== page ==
Mold linked to asthma

Sep 05, 2007

A Cardiff University study has found that removing indoor mold improves the symptoms of people with asthma.

Asthma UK figures show the prevalence of asthma in Wales is among the highest in the world, with 260,000 people receiving treatment for their asthma with the rate of hospital admissions for adults 12 per cent more than anywhere else in the UK.

Researchers in the School of Medicine asked patients with asthma living in two areas of South Wales if they noticed mold growing inside their houses which was then confirmed by a trained observer. In half of the houses with mold (chosen at random), the mold was removed (using a fungicidal wash to kill any remaining mold) and ventilation was improved by means of a fan in the loft. In the other houses, mold removal was delayed for twelve months.

Dr Michael Burr, School of Medicine’s Department of Primary Care and Public Health said: “In the houses where mold was removed, the symptoms of asthma improved and the use of inhalers decreased more than in the other houses. Removing mold also led to improvements in other symptoms: sneezing, runny or blocked noses, and itchy-watery eyes.

“There was no clear effect on measurements of breathing, but this may have been because patients used their inhalers as needed so that they could always breathe freely.”

Jenny Versnel, Asthma UK’s Executive Director of Research and Policy said: “The publication of this study adds to the increasing bank of research that indoor mold may have a link with asthma, however more work is needed in this area before definitive conclusions can be drawn.

“Research into this area does, however, highlight the importance of keeping your house dry and well ventilated. This can reduce exposure to certain asthma triggers such as mold spores which are found in damp places.”

Source: Cardiff University

Explore further: More effective kidney stone treatment, from the macroscopic to the nanoscale

add to favorites email to friend print save as pdf

Related Stories

Getting dust mites to leave homes on their own

Jan 06, 2011

House dust mites, nearly microscopic creatures that inhabit every crevice of our lives and make us sneeze, have long been assumed to be solitary in behavior. Now new research has shown that they are actually ...

Allergy expert has advice for flood victims

Jun 19, 2008

As if the emotional and financial impact of flood damage isn't bad enough, floodwaters can also bring health problems. H. James Wedner, M.D., professor of medicine and chief of the Division of Allergy and Immunology at Washington ...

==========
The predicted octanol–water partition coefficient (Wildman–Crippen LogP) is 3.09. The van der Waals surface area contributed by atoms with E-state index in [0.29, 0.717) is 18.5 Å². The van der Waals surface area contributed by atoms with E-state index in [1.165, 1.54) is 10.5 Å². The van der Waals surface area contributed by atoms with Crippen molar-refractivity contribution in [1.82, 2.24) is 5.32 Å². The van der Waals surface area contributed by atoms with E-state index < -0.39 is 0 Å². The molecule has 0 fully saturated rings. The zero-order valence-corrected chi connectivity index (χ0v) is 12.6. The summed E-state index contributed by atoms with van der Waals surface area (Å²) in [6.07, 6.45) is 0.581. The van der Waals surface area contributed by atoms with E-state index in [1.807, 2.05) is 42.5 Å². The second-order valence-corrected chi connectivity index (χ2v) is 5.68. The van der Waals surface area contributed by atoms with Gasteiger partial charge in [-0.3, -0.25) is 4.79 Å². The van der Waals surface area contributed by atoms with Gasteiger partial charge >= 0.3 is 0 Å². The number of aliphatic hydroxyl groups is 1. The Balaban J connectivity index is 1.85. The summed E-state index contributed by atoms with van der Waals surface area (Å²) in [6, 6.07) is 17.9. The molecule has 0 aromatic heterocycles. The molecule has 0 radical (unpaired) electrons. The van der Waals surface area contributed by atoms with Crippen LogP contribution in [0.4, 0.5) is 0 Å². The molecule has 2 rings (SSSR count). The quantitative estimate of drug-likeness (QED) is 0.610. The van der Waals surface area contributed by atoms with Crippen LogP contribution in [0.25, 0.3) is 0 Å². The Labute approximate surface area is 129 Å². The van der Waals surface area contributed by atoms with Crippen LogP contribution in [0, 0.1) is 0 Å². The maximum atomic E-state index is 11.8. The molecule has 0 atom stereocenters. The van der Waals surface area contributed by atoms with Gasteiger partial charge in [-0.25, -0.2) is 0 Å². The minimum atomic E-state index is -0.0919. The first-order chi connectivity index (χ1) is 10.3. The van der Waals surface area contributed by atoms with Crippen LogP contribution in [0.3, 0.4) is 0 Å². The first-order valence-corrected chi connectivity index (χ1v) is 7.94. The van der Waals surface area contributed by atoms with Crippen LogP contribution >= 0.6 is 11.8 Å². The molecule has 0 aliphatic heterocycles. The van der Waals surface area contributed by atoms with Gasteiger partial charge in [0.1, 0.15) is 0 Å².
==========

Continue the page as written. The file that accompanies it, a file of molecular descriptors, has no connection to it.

Recommended for you

Researchers discover target for treating dengue fever

14 hours ago

Two recent papers by a University of Colorado School of Medicine researcher and colleagues may help scientists develop treatments or vaccines for Dengue fever, West Nile virus, Yellow fever, Japanese encephalitis and other ...

Tracking flu levels with Wikipedia

14 hours ago

Can monitoring Wikipedia hits show how many people have the flu? Researchers at Boston Children's Hospital, USA, have developed a method of estimating levels of influenza-like illness in the American population by analysing ...

User comments : 0

More news stories

Leeches help save woman's ear after pit bull mauling

(HealthDay)—A pit bull attack in July 2013 left a 19-year-old woman with her left ear ripped from her head, leaving an open wound. After preserving the ear, the surgical team started with a reconnection ...

Male monkey filmed caring for dying mate (w/ Video)

(Phys.org) —The incident was captured by Dr Bruna Bezerra and colleagues in the Atlantic Forest in the Northeast of Brazil.  Dr Bezerra is a Research Associate at the University of Bristol and a Professor ...

Scientists tether lionfish to Cayman reefs

Research done by U.S. scientists in the Cayman Islands suggests that native predators can be trained to gobble up invasive lionfish that colonize regional reefs and voraciously prey on juvenile marine creatures.